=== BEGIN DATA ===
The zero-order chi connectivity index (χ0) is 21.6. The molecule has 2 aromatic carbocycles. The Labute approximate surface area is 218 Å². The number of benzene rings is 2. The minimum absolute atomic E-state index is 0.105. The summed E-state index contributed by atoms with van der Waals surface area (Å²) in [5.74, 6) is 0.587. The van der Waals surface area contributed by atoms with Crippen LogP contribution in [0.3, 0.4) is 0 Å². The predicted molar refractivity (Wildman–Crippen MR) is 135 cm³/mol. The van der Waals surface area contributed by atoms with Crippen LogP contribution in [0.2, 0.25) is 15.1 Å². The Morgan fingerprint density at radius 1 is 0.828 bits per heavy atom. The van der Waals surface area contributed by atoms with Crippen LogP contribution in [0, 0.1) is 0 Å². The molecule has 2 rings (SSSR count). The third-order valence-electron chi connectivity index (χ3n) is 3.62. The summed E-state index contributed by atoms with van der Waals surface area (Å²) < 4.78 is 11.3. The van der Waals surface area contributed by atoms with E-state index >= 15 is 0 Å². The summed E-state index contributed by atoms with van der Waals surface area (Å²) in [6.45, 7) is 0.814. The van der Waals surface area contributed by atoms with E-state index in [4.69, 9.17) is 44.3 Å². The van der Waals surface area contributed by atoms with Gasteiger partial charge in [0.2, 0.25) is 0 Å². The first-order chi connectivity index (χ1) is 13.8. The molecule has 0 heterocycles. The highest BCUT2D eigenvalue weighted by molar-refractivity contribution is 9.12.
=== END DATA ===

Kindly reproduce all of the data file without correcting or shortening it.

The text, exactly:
The zero-order chi connectivity index (χ0) is 21.6. The molecule has 2 aromatic carbocycles. The Labute approximate surface area is 218 Å². The number of benzene rings is 2. The minimum absolute atomic E-state index is 0.105. The summed E-state index contributed by atoms with van der Waals surface area (Å²) in [5.74, 6) is 0.587. The van der Waals surface area contributed by atoms with Crippen LogP contribution in [0.3, 0.4) is 0 Å². The predicted molar refractivity (Wildman–Crippen MR) is 135 cm³/mol. The van der Waals surface area contributed by atoms with Crippen LogP contribution in [0.2, 0.25) is 15.1 Å². The Morgan fingerprint density at radius 1 is 0.828 bits per heavy atom. The van der Waals surface area contributed by atoms with Crippen LogP contribution in [0, 0.1) is 0 Å². The molecule has 2 rings (SSSR count). The third-order valence-electron chi connectivity index (χ3n) is 3.62. The summed E-state index contributed by atoms with van der Waals surface area (Å²) < 4.78 is 11.3. The van der Waals surface area contributed by atoms with E-state index >= 15 is 0 Å². The summed E-state index contributed by atoms with van der Waals surface area (Å²) in [6.45, 7) is 0.814. The van der Waals surface area contributed by atoms with E-state index in [4.69, 9.17) is 44.3 Å². The van der Waals surface area contributed by atoms with Gasteiger partial charge in [0.2, 0.25) is 0 Å². The first-order chi connectivity index (χ1) is 13.8. The molecule has 0 heterocycles. The highest BCUT2D eigenvalue weighted by molar-refractivity contribution is 9.12.